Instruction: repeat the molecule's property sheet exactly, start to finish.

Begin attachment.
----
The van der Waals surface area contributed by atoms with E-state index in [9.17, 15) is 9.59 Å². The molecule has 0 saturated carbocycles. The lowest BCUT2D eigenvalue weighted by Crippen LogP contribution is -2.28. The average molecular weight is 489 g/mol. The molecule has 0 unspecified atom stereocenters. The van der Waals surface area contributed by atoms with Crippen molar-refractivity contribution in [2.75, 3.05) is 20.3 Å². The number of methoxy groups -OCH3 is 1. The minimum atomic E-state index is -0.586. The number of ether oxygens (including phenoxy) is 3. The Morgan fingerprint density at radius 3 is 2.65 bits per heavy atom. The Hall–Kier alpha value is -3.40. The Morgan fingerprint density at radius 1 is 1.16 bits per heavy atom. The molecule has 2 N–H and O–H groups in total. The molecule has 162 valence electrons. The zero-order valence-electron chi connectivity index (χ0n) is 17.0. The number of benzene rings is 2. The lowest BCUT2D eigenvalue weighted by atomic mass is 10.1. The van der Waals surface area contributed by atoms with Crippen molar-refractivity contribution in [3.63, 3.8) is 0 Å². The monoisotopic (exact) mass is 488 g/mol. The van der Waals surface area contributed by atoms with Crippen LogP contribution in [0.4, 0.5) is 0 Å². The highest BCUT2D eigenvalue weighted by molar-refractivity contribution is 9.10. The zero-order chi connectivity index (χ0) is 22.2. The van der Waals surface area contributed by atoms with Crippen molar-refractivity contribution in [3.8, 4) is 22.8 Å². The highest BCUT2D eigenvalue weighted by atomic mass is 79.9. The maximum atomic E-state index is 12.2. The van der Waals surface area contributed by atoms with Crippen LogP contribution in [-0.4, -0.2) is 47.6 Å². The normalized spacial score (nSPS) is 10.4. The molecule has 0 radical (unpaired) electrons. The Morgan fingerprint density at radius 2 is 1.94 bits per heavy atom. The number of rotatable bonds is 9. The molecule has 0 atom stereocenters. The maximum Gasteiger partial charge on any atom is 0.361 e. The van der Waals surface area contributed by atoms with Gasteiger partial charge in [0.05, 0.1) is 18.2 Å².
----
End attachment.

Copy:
The van der Waals surface area contributed by atoms with E-state index in [9.17, 15) is 9.59 Å². The molecule has 0 saturated carbocycles. The lowest BCUT2D eigenvalue weighted by Crippen LogP contribution is -2.28. The average molecular weight is 489 g/mol. The molecule has 0 unspecified atom stereocenters. The van der Waals surface area contributed by atoms with Crippen molar-refractivity contribution in [2.75, 3.05) is 20.3 Å². The number of methoxy groups -OCH3 is 1. The minimum atomic E-state index is -0.586. The number of ether oxygens (including phenoxy) is 3. The Morgan fingerprint density at radius 3 is 2.65 bits per heavy atom. The Hall–Kier alpha value is -3.40. The Morgan fingerprint density at radius 1 is 1.16 bits per heavy atom. The molecule has 2 N–H and O–H groups in total. The molecule has 162 valence electrons. The zero-order valence-electron chi connectivity index (χ0n) is 17.0. The number of benzene rings is 2. The lowest BCUT2D eigenvalue weighted by atomic mass is 10.1. The van der Waals surface area contributed by atoms with Crippen molar-refractivity contribution in [3.63, 3.8) is 0 Å². The monoisotopic (exact) mass is 488 g/mol. The van der Waals surface area contributed by atoms with Crippen LogP contribution in [0.4, 0.5) is 0 Å². The highest BCUT2D eigenvalue weighted by molar-refractivity contribution is 9.10. The zero-order chi connectivity index (χ0) is 22.2. The van der Waals surface area contributed by atoms with Crippen molar-refractivity contribution in [3.8, 4) is 22.8 Å². The highest BCUT2D eigenvalue weighted by atomic mass is 79.9. The maximum atomic E-state index is 12.2. The van der Waals surface area contributed by atoms with Crippen LogP contribution in [-0.4, -0.2) is 47.6 Å². The normalized spacial score (nSPS) is 10.4. The molecule has 0 radical (unpaired) electrons. The Morgan fingerprint density at radius 2 is 1.94 bits per heavy atom. The number of rotatable bonds is 9. The molecule has 0 atom stereocenters. The maximum Gasteiger partial charge on any atom is 0.361 e. The van der Waals surface area contributed by atoms with Gasteiger partial charge in [0.05, 0.1) is 18.2 Å².